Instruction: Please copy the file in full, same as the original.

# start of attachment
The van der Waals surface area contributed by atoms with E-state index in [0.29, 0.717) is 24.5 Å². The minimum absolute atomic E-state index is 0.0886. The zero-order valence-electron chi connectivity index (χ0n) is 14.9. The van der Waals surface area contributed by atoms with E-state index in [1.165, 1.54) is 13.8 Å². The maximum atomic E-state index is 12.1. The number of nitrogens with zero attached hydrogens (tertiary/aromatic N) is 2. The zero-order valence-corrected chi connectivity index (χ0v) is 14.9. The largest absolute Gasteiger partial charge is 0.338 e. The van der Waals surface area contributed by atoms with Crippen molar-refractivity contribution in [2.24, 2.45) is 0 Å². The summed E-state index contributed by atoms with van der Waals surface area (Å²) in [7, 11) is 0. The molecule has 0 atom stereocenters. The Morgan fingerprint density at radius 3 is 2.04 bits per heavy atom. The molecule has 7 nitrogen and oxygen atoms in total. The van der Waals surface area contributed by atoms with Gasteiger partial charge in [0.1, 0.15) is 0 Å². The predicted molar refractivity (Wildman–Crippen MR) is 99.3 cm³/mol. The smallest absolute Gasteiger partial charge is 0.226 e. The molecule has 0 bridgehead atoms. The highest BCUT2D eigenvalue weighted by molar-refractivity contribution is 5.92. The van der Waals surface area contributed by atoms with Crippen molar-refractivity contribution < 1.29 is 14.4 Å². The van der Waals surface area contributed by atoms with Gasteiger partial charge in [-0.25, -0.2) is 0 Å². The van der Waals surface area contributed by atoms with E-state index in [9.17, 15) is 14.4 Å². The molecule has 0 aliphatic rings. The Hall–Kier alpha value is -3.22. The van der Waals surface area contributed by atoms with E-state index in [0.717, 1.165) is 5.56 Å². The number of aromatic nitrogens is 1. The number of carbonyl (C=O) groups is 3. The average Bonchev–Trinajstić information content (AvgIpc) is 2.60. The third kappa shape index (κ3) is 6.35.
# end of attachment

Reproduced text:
The van der Waals surface area contributed by atoms with E-state index in [0.29, 0.717) is 24.5 Å². The minimum absolute atomic E-state index is 0.0886. The zero-order valence-electron chi connectivity index (χ0n) is 14.9. The van der Waals surface area contributed by atoms with E-state index in [1.165, 1.54) is 13.8 Å². The maximum atomic E-state index is 12.1. The number of nitrogens with zero attached hydrogens (tertiary/aromatic N) is 2. The zero-order valence-corrected chi connectivity index (χ0v) is 14.9. The largest absolute Gasteiger partial charge is 0.338 e. The van der Waals surface area contributed by atoms with Crippen molar-refractivity contribution in [2.24, 2.45) is 0 Å². The summed E-state index contributed by atoms with van der Waals surface area (Å²) in [7, 11) is 0. The molecule has 0 atom stereocenters. The Morgan fingerprint density at radius 3 is 2.04 bits per heavy atom. The molecule has 7 nitrogen and oxygen atoms in total. The van der Waals surface area contributed by atoms with Gasteiger partial charge in [0.1, 0.15) is 0 Å². The predicted molar refractivity (Wildman–Crippen MR) is 99.3 cm³/mol. The smallest absolute Gasteiger partial charge is 0.226 e. The molecule has 0 bridgehead atoms. The highest BCUT2D eigenvalue weighted by molar-refractivity contribution is 5.92. The van der Waals surface area contributed by atoms with Crippen molar-refractivity contribution < 1.29 is 14.4 Å². The van der Waals surface area contributed by atoms with Gasteiger partial charge in [-0.25, -0.2) is 0 Å². The van der Waals surface area contributed by atoms with E-state index in [9.17, 15) is 14.4 Å². The molecule has 0 aliphatic rings. The Hall–Kier alpha value is -3.22. The van der Waals surface area contributed by atoms with E-state index in [0.717, 1.165) is 5.56 Å². The number of aromatic nitrogens is 1. The number of carbonyl (C=O) groups is 3. The average Bonchev–Trinajstić information content (AvgIpc) is 2.60. The third kappa shape index (κ3) is 6.35.